Teresa: The Grinnell project is a good example. This is a campus that has aspirational goals for sustainability. The project itself is a classroom environment, and they were also very interested in preserving the prairie. They are in Iowa, and the water quality has been a real issue, so there’s a focus on how systems can help protect the prairie ecosystem. It was one of our projects that met the AIA 2030 challenge commitment with over 70% savings against a typical building.

Alison: There were many strategies employed to reach the energy reduction goals, including a geothermal well field used to provide alternative energy for their needs. Two of the buildings incorporated into the new complex were existing buildings, so we had to look at the buildings’ envelope and how it’s performing to improve the quality where we could. There’s also a greywater recycling system that uses rainwater and other sources to reduce water consumption. In addition to the many system-based items they were interested in pursuing, there were design priorities like access to natural light to minimize artificial lighting energy use.

The youth led climate strikes of September 2019 showed an impressive degree of activism and initiative by young people on behalf of climate change. This was great, and there is still plenty that needs to be done. In your opinion what are 5 things parents should do to inspire the next generation to become engaged in sustainability and the environmental movement? Please give a story or an example for each.

Visit National Parks, enjoy walks on nature trails, learn about the local wildlife, build a birdhouse, bat house, or bee box — try to provide a habitat in your backyard. The summer trips my father took my family on had a significant impact on my passion for protecting the environment for future generations.

Since most youth today are advanced in their understanding of the climate change issue, I think exposing them to opportunities for participation is where parents can help elevate their engagement. I would encourage parents to bring their children to local community meetings. Learning about local development activities and listening to neighbors speak about concerns or support for the activity provides exposure to a process where they can have a voice. This may lead to their interest in becoming involved with a local committee or organization focused on sustainability or environmental issues. The key is to expose them to opportunities and support their involvement.

Leading by example, I participate in ASHRAE committees and AIA activities that focus on sustainability and green building design, attend the US Green Building Council’s annual Greenbuild Conference, and share my work and these organizations’ goal with my children.

What is your “1 Thing I Wish Someone Told Me Before I Started” and why?

To have taken some architecture classes. Mainly for the appreciation of how the systems support the architectural goal and create the spaces envisioned. I learned by engaging in projects, but I would have benefited from understanding this from the beginning. Honestly, the exposure my dad provided gave me a pretty good sense of what I was getting into.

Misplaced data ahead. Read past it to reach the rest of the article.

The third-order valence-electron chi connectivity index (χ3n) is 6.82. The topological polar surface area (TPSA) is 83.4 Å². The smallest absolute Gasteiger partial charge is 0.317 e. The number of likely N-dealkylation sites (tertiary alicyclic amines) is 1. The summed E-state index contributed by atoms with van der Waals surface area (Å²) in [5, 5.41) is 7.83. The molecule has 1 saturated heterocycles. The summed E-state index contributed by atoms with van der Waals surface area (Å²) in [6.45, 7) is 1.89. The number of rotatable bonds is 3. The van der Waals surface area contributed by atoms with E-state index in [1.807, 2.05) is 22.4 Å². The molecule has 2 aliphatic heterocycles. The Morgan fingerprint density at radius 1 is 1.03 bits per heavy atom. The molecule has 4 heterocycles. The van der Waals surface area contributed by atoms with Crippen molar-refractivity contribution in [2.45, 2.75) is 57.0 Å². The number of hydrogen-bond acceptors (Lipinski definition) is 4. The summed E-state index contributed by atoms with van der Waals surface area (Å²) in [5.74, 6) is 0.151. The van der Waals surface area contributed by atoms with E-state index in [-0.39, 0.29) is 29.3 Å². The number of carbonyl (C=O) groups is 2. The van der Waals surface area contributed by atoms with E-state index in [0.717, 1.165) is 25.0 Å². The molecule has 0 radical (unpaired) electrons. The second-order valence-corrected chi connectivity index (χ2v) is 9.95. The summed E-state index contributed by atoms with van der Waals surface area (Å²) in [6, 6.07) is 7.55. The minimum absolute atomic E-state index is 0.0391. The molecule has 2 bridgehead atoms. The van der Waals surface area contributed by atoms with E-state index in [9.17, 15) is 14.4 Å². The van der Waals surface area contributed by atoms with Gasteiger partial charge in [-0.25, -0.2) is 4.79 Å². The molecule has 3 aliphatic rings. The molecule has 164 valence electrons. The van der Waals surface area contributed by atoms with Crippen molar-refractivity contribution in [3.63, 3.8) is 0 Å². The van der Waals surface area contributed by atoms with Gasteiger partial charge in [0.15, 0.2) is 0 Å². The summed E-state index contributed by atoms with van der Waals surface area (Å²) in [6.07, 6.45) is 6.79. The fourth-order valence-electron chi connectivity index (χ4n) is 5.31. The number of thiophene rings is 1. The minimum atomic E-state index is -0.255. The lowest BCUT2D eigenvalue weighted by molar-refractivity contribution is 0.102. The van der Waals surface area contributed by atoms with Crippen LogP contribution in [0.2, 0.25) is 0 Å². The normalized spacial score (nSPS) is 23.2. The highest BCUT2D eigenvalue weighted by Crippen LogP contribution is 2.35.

None of us are able to achieve success without some help along the way. Is there a particular person who you are grateful towards who helped get you to where you are? Can you share a story about that?

I go back to my dad. Of all the things I already mentioned, the other thing he instilled is knowing how to defend a position. My dad always challenged my siblings and me. This was beneficial for me as an engineer because I learned that when pitching a new technology or strategy, I couldn’t just say, “this is the greatest thing because it’s going to save money.” I had to defend it in a way that addressed the challenges and risks. What is the client going to be concerned about, and then how do we incorporate controls or system measures that can prevent or protect that from that happening?

As a junior engineer, I was fortunate that leaders within my firm(s) did not shut me down but instead allowed me to explore and pitch my reasons to them. Again, based on my dad, who helped me groom and defend a position, I was able to come comprehensively with the benefits, the challenges, and how to overcome the challenges. That preparedness has helped me be successful.

You are a person of great influence and doing some great things for the world! If you could inspire a movement that would bring the greatest amount of good to the greatest amount of people, what would that be? You never know what your idea can trigger. 🙂

The movement is to follow your passion. Too many people find that they need to get a job and get a paycheck. How can you stick with doing what you love and find a way to do that? It’s about being engaged; it’s about exploring ways we can get more people connected. I feel like we have drifted apart into our little silos. In some respects, COVID-19 has helped with this. After all, we are talking to our neighbors more than we ever have because everyone is home. If there were some way to bring more community and passion, there would be so much good coming from it, but I do not know what that movement actually looks like.

Do you have a favorite life lesson quote? Can you tell us how that was relevant to you in your own life?

Albert Einstein said, “I have no special talents, I am only passionately curious.” I think that is so appropriate for me because, as an engineer, I’m not the technician; I’m not the guy installing or even conducting R&D on a particular component. I’m putting the pieces together. I’m always curious about how we can do better — not a cut and paste of what we did before, but an understanding of how those interrelationships occur to solve the whole problem. I’m passionate about the result and making sure it’s the best it can be. It always poses me to challenge what’s possible and continually be curious enough to solve the problems.

What is the best way for people to follow you on social media?

Teresa: https://www.linkedin.com/in/teresa-rainey-pe-leed-fellow-2

2b08612/

Alison: https://www.linkedin.com/in/alisonledwith

EYP:

  • Instagram: @eypae
  • Twitter: @eypae
  • LinkedIn

This was so inspiring. Thank you so much for joining us!